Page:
Newspapers Big and Small Adopt Online Video Space to Increase Viewership and Revenue

Newspapers across the nation are adapting to their readers attention spans by allocating money and thought into online video. The multiple avenues of recording and distributing video make it easy for newspapers to add another element to their storytelling. Just like many brands are using online video to better reach their audiences, digital video will very quickly become a vital part of your daily news.

Earlier this year, The New York Times allowed their videos to be viewed freely by any and all readers, regardless of subscriber status. Recognizing the far higher CPMs available for video ads against standard display, this major news source was one of the first to commit to the investment in online video space. The Wall Street Journal, Huffington Post and Washington Post have also dedicated time and energy into creating a new space in their publications.

For the Chicago Tribune, this has been in the making since last November. During the election, Chicago’s biggest newspaper took it upon themselves to live stream a six-hour special, something that could not have not been broadcasted in such length through any local television station. By the time 2014 midterms come about, it’s safe to say many other newspapers will adapt and provide this type of coverage as well.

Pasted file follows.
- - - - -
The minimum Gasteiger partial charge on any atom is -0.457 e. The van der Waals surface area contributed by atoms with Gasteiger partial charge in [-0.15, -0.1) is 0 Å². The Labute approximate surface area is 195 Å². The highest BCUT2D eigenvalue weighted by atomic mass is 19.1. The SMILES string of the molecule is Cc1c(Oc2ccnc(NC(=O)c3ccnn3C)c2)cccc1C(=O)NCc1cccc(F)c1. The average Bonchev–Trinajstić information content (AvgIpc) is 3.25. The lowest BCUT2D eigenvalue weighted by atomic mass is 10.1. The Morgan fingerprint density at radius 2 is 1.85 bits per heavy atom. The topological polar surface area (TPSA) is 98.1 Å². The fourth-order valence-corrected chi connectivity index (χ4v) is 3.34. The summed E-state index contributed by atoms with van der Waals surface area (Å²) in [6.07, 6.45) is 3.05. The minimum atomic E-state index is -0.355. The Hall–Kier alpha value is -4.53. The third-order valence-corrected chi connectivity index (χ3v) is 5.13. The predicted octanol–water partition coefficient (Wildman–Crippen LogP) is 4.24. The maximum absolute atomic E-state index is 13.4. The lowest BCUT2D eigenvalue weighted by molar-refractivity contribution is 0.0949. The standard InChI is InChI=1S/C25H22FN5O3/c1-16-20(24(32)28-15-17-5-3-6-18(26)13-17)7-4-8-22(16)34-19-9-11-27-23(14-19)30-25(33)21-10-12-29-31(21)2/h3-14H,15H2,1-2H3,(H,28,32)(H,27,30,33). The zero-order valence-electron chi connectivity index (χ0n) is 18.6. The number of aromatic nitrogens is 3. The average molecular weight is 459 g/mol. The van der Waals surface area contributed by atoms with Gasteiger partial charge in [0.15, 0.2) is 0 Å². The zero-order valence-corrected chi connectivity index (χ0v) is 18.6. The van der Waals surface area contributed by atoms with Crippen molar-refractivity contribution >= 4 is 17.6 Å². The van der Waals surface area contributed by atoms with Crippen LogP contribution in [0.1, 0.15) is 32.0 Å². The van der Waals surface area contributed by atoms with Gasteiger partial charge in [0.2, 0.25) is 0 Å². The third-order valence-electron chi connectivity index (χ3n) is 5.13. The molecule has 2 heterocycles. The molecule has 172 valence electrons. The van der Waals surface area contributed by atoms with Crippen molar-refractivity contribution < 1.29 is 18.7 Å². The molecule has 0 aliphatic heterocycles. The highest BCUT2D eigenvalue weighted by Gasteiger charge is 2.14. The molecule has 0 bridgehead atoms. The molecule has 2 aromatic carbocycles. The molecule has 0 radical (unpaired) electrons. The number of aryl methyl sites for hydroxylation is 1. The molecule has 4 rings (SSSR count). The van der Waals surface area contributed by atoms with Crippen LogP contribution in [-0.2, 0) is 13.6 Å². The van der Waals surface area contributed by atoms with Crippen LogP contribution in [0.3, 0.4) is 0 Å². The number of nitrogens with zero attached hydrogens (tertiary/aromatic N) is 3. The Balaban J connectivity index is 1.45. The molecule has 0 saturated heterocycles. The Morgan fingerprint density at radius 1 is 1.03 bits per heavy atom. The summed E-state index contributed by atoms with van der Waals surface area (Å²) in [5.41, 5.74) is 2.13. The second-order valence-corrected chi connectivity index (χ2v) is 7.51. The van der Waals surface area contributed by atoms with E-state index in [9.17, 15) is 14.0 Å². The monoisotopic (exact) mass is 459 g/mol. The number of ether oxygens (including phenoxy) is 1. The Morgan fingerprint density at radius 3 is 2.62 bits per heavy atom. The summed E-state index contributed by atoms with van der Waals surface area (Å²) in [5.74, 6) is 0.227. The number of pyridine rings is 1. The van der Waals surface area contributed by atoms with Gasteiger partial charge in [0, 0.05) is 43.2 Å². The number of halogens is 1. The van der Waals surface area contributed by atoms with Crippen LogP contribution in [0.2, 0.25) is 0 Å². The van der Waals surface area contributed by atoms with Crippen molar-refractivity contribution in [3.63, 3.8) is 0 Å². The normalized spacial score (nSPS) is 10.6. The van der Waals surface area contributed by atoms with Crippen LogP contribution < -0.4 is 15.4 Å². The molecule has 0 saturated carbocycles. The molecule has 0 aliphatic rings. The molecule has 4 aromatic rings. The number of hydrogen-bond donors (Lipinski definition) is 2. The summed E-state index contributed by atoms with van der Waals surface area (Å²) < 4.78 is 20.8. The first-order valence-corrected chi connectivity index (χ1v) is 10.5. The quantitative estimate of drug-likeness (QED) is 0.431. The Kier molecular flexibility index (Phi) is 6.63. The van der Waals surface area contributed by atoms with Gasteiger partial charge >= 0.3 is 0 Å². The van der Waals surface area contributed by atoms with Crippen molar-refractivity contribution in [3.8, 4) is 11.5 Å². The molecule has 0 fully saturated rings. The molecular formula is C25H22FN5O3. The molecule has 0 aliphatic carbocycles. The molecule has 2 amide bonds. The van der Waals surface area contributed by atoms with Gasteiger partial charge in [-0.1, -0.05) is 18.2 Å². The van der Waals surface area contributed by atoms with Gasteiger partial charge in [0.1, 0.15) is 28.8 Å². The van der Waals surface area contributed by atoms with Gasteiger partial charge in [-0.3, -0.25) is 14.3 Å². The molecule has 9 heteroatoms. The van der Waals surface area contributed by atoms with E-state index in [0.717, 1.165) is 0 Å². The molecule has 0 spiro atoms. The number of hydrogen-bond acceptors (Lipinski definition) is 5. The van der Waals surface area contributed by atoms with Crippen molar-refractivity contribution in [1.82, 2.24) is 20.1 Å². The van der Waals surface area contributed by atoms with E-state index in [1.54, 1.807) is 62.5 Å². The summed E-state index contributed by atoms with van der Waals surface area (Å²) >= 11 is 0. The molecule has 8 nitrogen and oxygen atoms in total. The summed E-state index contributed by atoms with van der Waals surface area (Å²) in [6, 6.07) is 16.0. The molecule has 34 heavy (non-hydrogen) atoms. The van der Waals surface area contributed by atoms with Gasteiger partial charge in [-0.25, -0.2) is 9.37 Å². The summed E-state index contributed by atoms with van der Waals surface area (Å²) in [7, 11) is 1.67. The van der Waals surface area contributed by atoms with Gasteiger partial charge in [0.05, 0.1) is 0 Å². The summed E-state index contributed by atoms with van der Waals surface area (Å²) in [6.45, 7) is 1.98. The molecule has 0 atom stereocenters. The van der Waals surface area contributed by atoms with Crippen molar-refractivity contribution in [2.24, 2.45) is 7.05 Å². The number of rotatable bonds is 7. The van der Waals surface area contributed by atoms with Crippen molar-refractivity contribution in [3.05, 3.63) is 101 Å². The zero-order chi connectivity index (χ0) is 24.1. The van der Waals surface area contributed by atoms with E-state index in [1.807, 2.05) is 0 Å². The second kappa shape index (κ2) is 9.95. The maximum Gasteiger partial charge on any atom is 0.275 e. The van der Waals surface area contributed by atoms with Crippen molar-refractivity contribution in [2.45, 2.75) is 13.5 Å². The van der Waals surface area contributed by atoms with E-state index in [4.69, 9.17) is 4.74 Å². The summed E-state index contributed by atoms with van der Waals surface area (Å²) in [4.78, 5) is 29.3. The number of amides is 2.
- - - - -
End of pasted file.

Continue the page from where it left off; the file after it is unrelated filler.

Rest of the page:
Over the past 18 months, with the help of recent graduates of one of Chicago’s film schools, the Tribune now has an entire online video unit. Although it staffs only 6 people, they are equipped with the talent, know- how and editorial skills to facilitate this new facet of journalism, creating more revenue and providing a new element of story telling.

Smaller newspapers are also taking the plunge into online video on a lesser scale, like the Lawrence Eagle-Tribune in northeastern Massachusetts. David Willis took his passion for local sports and created a video channel for his newspaper. His work, shot with an HD Cannon, may not be selling pre-roll ads but these highlighted clips featured on the homepage excite many of the website visitors, sometimes receiving thousands of hits.

The ways in which online video can be used in story telling is infinite and will be very useful in generating dynamic content to relay the important information people need to know as quickly as possible. With news viewership continuing to aggressively move from print and television to digital, this progression might just be journalism’s saving grace.

About Carly Laubenstein

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